The death of a young Cree man in August 2016 was like a flaming car crash along Canada’s pothole-filled road to reconciliation.
Colten Boushie was only 22 when he was shot in the back of the head by a Saskatchewan farmer, Gerald Stanley, after a group of his friends drove onto Stanley’s property while Boushie was asleep in the back seat.
In the wake of the killing, social media starkly illustrated the cultural divide between outraged Canadians who saw Boushie as a helpless victim and those who shouted their support for the gun-toting landowner.
“Everyone I knew was deeply affected by it,” recalled Peepeekisis First Nation filmmaker Tasha Hubbard on the line from her home in Edmonton. “It was all we were talking about, right? So I was going to write a blog.”
Then, on the day of Boushie’s funeral, her father called to say his wife was really upset because Boushie was her nephew. They wanted to visit Hubbard just to get away. After they arrived and Hubbard informed them that she was going to write about Boushie’s death, the couple had another idea.
“They said, ‘You should make a film. You’re a filmmaker. This is going to be an important story,’ ” said Hubbard, who is also a University of Alberta associate professor. “We all felt that.”
That was the origin of nîpawistamâsowin: We Will Stand Up, a compelling documentary about the death of Boushie—and Stanley’s controversial acquittal on a second-degree-murder charge in 2018.
Hubbard captures the grief of Boushie’s family members, including his mother, Debbie Baptiste, as they describe how their home was practically invaded by Mounties. One officer was curious to know if Baptiste had alcohol on her breath. The film shows the profound impact that racist comments on social media had on Boushie’s cousin, Jade Tootoosis. It reveals the hopes that Saskatchewan’s Indigenous community placed in the justice system, even after any potential First Nations jurors were vetoed by Stanley’s defence team.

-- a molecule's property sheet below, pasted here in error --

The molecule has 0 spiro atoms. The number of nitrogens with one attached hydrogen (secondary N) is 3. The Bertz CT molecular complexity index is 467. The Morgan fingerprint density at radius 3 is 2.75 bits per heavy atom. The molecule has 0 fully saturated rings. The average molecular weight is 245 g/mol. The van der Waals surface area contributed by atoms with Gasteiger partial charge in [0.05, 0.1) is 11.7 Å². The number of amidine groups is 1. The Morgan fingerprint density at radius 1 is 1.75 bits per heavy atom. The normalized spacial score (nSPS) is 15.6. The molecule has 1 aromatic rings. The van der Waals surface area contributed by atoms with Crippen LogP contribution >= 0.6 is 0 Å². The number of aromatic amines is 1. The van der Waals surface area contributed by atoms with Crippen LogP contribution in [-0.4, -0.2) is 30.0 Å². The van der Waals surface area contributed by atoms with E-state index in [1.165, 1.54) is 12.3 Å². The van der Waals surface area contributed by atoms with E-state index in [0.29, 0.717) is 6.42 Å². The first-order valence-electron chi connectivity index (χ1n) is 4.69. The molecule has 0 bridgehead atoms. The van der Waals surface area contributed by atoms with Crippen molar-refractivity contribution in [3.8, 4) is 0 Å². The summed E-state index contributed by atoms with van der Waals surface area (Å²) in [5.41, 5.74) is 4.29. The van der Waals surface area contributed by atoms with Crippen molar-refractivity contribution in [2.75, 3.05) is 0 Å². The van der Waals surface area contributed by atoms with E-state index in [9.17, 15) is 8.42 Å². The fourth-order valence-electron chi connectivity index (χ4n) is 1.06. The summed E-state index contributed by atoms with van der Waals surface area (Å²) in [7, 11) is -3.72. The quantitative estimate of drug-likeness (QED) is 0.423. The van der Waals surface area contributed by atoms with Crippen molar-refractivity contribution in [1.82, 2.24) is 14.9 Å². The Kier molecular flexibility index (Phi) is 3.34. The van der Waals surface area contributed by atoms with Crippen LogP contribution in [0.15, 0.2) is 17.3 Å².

The documentary, which premiered at Hot Docs in Toronto, also highlights many aspects of Boushie’s personality, including his childhood love of science. Viewers learn about the narrative presented in court by Stanley’s legal team. And it emphasizes the Boushie family’s steadfast resolve to seek a royal commission on structural racism in the justice system—going all the way to the United Nations.
“Indigenous people speak out about these things and they’re often met by denial or justification or minimizing,” Hubbard said. “It’s tough to take because what’s at stake here are our children. What’s at stake here is what does our future look like?”
But Hubbard didn’t want nîpawistamâsowin: We Will Stand Up to simply focus on the Boushie family. Rather, she places Boushie’s story in the context of the appalling historical oppression of Saskatchewan’s Indigenous people. This entailed an exploration of colonizers’ use of hunger as a weapon, the 1885 hangings of eight Indigenous men at Battleford, and the role of the North West Mounted Police in imposing control over the region. Some of these scenes are depicted through animation, which Hubbard felt was a gentler way to convey a “very hard history”.
She hopes nîpawistamâsowin: We Will Stand Up speaks to young Indigenous people, including her son and nephew. They appear in several parts of the film, most notably in an emotional scene in the RCMP Heritage Centre archives in Regina.
“How do I explain the way that our history has been that’s not overwhelming for a child?” Hubbard said. “Most of Canada also has never really learned this before.…I wanted it to be truthful.”
What makes this film unique is how Hubbard integrates her own story as an Indigenous woman raised in a white home and as a single mom who has also reconciled with her birth family. She brings forward the voices of her white adoptive grandfather and her Indigenous father while never losing sight of the future for Indigenous kids.
“I just felt that I wanted to be honest about how this was affecting all of us who live in the Prairies,” Hubbard said.
nîpawistamâsowin: We Will Stand Up screens at the DOXA Documentary Film Festival at the SFU Woodward’s Goldcorp Centre for the Arts next Wednesday (May 8) and at the Vancity Theatre next Thursday (May 9).